The promise of "no make-up" was all it took to sell Rory Kinnear a role in Penny Dreadful: City Of Angels. Show creator John Logan had made the admission in an email subject line, aware that the British actor had previously spoken of his gruelling transition into Frankenstein's Creature for the first iteration of the dark fantasy drama Penny Dreadful.
The lure of a simpler guise - in this case a German paediatrician - then, had successfully worked to secure his return for its much-anticipated spin-off.
"I knew that something might be up, because I'd often mentioned the fact that he made me have a three-and-a-half-hour make-up every day," realised Kinnear (44).
"So I was already interested and then he sent me the script. He knew how to whet my appetite."
Yet the characters aren't the only element getting a makeover: billed as the original's "spiritual descendant", the brand-new 10-part series will transport viewers from Ripper-era London to the Golden Age of Hollywood in 1938 Los Angeles.
A time and place deeply infused with social and political tension, the sequel, which opens with a grisly murder, sees detectives Tiago Vega (Daniel Zovatto) and Lewis Michener (Nathan Lane) battling the city's rich history. From the building of the first freeways and its traditions of Mexican-American folklore, to the dangerous espionage actions of the Third Reich and the rise of radio evangelism.
In amongst the uprising, Kinnear plays Dr Peter Craft, a father of two who flits between caring paediatrician and his turn as head of the German-American Bund, an organisation he hopes will keep the United States isolated from the growing threat of war in Europe.
"Peter has a lot in common with a lot of characters in the show in that they're all complex, conflicted and struggling to do the right thing whilst coming up against temptation," says the star, who's also worked with screenwriter Logan on Bond films Skyfall and Spectre.
"He has a troubled home life, in that his wife is an alcoholic and has seemingly cut herself off from looking after their children," he continues. "And his profession is all about looking after kids, so we're expecting that (viewers) sympathise with him.
"But obviously in meeting Elsa, the path that's in front of him changes, and as a result the audience may have their sympathies change as well."
Elsa is just one of a number of guises adopted by Natalie Dormer's character Magda.
Dubbed a supernatural demon who can assume the form of anyone she chooses, the Game Of Thrones actress, whose character believes humankind is evil, has her work cut out, as she shifts between blonde German housewife Elsa, government assistant Alex, and androgynous freedom fighter Rio.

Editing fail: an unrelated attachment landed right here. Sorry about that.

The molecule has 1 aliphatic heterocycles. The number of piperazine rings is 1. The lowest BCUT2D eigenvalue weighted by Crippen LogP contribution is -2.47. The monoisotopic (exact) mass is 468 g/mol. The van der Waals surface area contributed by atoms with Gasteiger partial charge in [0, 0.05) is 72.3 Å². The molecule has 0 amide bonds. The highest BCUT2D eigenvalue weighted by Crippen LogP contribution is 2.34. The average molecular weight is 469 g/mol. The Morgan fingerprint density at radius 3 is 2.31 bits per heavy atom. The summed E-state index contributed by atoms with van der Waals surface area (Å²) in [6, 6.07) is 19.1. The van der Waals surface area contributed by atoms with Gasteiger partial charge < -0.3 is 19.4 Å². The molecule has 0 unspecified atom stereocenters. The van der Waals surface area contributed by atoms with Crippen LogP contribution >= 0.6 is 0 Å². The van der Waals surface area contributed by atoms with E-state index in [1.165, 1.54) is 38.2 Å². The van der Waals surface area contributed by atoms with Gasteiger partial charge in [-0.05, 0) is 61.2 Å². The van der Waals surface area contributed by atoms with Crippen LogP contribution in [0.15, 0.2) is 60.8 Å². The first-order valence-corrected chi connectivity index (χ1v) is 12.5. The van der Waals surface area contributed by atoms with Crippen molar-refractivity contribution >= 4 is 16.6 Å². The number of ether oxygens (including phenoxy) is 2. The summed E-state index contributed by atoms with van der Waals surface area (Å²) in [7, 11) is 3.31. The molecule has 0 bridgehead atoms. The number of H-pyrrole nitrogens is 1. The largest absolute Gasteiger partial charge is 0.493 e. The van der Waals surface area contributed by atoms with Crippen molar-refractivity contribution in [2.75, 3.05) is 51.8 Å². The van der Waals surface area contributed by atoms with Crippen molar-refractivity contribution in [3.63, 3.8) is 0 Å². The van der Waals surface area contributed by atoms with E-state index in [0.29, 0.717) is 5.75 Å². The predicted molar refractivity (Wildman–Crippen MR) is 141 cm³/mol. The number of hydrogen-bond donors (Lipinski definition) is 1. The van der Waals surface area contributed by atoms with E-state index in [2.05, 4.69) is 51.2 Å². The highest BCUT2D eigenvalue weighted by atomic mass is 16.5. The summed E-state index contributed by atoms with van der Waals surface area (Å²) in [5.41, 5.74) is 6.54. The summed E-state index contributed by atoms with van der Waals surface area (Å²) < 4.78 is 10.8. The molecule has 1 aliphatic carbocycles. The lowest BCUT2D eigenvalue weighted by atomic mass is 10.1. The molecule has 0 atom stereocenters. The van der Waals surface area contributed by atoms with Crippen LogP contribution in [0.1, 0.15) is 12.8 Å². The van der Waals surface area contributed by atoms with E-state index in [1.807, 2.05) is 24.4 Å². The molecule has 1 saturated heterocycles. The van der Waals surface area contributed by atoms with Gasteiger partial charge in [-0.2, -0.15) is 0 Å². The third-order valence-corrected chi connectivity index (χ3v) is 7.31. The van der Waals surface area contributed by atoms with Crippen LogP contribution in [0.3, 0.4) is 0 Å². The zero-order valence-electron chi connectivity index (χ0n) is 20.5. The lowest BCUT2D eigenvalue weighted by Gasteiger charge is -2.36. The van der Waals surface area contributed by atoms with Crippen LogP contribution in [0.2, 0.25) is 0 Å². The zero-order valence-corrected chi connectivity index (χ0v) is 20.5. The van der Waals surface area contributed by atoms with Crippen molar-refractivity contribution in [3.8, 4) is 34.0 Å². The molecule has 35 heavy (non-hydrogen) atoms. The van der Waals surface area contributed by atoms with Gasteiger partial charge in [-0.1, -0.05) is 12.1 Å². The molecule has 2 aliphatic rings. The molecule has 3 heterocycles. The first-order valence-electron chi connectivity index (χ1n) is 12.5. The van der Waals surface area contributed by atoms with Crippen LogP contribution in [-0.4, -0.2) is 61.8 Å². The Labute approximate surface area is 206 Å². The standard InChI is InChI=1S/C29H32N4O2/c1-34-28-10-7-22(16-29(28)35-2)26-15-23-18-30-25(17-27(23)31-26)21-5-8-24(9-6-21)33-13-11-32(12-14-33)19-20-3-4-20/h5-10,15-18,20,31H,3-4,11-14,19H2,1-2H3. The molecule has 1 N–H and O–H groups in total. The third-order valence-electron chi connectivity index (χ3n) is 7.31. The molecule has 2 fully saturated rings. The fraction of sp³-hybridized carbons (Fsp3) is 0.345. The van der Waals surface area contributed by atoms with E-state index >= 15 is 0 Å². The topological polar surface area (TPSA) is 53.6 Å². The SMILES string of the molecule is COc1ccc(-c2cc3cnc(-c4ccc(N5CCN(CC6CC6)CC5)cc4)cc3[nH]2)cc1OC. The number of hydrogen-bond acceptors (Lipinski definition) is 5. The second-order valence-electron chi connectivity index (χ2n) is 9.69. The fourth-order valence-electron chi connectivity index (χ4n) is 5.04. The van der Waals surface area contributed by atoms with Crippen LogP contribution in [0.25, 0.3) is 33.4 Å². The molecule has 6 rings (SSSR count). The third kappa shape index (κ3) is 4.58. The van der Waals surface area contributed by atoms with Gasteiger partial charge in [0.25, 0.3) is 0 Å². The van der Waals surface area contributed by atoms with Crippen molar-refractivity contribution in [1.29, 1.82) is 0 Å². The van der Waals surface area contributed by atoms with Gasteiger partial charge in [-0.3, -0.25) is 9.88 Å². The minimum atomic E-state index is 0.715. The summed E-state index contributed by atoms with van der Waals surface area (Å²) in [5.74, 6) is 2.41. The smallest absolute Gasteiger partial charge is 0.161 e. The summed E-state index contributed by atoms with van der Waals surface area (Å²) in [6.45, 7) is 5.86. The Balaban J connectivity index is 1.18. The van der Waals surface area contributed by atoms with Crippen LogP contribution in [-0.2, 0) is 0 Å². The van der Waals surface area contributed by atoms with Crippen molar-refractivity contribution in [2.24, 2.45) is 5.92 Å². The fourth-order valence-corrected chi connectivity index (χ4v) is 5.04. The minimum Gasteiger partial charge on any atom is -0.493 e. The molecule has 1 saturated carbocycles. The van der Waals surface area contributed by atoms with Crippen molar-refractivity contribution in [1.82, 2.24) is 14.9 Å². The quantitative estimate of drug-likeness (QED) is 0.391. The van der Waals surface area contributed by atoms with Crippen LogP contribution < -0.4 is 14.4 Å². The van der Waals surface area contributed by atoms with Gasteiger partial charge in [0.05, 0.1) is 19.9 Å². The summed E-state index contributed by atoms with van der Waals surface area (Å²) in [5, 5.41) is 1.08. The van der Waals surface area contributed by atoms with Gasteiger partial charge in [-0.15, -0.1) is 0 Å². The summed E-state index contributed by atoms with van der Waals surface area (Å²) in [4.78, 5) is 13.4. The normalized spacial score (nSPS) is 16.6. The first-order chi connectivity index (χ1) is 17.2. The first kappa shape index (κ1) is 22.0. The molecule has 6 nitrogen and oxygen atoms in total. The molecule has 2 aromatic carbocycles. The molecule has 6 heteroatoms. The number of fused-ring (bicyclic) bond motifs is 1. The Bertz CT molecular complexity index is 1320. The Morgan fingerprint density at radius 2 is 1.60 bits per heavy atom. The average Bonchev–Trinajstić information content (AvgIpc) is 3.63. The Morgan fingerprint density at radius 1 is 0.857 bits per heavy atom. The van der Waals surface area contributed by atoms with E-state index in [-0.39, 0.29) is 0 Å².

Her goal: to prove her point by nudging the city towards a race war. It was a major endeavour, says the 38-year-old, "in so far as it's a physical and mental exercise because it's four characterisations for the price of one".
"We realised quite quickly that I had to play them as separate entities because if you don't play Elsa and Rio and Alex as fully fleshed out, three-dimensional characters, not only are you doing a disservice to your co-stars, the truth of the entire thing gets completely lost."
Similarly, Kinnear states: "I like playing characters with lots of different shades and Peter comes upon a fairly invincible force in the shape of Elsa and Magda.
"But we don't know how much strength he has in him to withstand that temptation. You see over the course of the 10 episodes that he does try and he's also trying to stand up to the more radical, Nazi wing of the German-American Bund as well, to try and make the claim for peace."
"Magda has this theory that 'all mankind needs to become the monster he truly is, is to be told that he can'," Dormer follows.
"For me, there's a bit of a premise that good people do bad things, whether it's to do with threatening their family, their country or their vulnerability. It's that philosophical question of what it takes to bring out the uglier side in all of us."
As for the show's key political themes - take othering, racism and divisions in society, for example - it seems they're as relevant today as they ever were.
"What this shows is that all the tensions and difficulties of any large city, which has had a history of oppressing minority groups, have not gone away, and that they will continue to resurface if they're not fully addressed or addressed honestly," recognises Kinnear.
Watch all episodes of Penny Dreadful: City Of Angels on Sky Atlantic and streaming service NOW TV from Wednesday